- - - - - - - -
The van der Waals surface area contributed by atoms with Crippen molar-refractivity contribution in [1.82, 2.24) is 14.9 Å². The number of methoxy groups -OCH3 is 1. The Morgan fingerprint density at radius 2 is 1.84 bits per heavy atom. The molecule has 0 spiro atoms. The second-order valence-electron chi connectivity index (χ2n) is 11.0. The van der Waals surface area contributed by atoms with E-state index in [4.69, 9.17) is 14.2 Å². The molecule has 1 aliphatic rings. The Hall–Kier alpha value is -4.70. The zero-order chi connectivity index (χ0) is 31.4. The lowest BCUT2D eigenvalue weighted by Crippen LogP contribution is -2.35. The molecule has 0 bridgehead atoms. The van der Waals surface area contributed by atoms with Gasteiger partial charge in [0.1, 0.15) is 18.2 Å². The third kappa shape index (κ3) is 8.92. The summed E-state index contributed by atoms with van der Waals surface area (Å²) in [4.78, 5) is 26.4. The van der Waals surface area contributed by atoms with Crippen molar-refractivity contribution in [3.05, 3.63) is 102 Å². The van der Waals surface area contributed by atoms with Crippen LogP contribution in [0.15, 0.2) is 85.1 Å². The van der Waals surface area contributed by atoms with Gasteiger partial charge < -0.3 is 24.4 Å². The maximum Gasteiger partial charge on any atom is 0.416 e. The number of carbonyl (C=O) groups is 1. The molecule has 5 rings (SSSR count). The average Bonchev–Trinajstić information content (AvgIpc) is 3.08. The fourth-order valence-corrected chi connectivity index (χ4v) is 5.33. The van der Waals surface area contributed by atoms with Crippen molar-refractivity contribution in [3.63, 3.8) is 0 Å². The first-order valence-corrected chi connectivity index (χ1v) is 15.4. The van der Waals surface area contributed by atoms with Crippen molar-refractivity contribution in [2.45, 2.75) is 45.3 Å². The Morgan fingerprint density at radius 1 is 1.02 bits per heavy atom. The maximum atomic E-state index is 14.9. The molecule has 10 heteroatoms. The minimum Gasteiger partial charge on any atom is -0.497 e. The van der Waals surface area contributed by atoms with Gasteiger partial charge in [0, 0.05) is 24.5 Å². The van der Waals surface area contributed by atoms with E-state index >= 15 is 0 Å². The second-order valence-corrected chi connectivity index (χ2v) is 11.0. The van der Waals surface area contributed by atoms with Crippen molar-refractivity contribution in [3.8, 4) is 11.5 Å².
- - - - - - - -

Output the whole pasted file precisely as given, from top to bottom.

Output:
The van der Waals surface area contributed by atoms with Crippen molar-refractivity contribution in [1.82, 2.24) is 14.9 Å². The number of methoxy groups -OCH3 is 1. The Morgan fingerprint density at radius 2 is 1.84 bits per heavy atom. The molecule has 0 spiro atoms. The second-order valence-electron chi connectivity index (χ2n) is 11.0. The van der Waals surface area contributed by atoms with E-state index in [4.69, 9.17) is 14.2 Å². The molecule has 1 aliphatic rings. The Hall–Kier alpha value is -4.70. The zero-order chi connectivity index (χ0) is 31.4. The lowest BCUT2D eigenvalue weighted by Crippen LogP contribution is -2.35. The molecule has 0 bridgehead atoms. The van der Waals surface area contributed by atoms with Gasteiger partial charge in [0.1, 0.15) is 18.2 Å². The third kappa shape index (κ3) is 8.92. The summed E-state index contributed by atoms with van der Waals surface area (Å²) in [4.78, 5) is 26.4. The van der Waals surface area contributed by atoms with Crippen molar-refractivity contribution in [3.05, 3.63) is 102 Å². The van der Waals surface area contributed by atoms with Crippen LogP contribution in [0.15, 0.2) is 85.1 Å². The van der Waals surface area contributed by atoms with Gasteiger partial charge < -0.3 is 24.4 Å². The maximum Gasteiger partial charge on any atom is 0.416 e. The number of carbonyl (C=O) groups is 1. The molecule has 5 rings (SSSR count). The average Bonchev–Trinajstić information content (AvgIpc) is 3.08. The fourth-order valence-corrected chi connectivity index (χ4v) is 5.33. The van der Waals surface area contributed by atoms with Crippen molar-refractivity contribution in [3.63, 3.8) is 0 Å². The first-order valence-corrected chi connectivity index (χ1v) is 15.4. The van der Waals surface area contributed by atoms with Crippen molar-refractivity contribution in [2.45, 2.75) is 45.3 Å². The Morgan fingerprint density at radius 1 is 1.02 bits per heavy atom. The maximum atomic E-state index is 14.9. The molecule has 10 heteroatoms. The minimum Gasteiger partial charge on any atom is -0.497 e. The van der Waals surface area contributed by atoms with Gasteiger partial charge in [0, 0.05) is 24.5 Å². The van der Waals surface area contributed by atoms with E-state index >= 15 is 0 Å². The second-order valence-corrected chi connectivity index (χ2v) is 11.0. The van der Waals surface area contributed by atoms with Crippen molar-refractivity contribution in [3.8, 4) is 11.5 Å².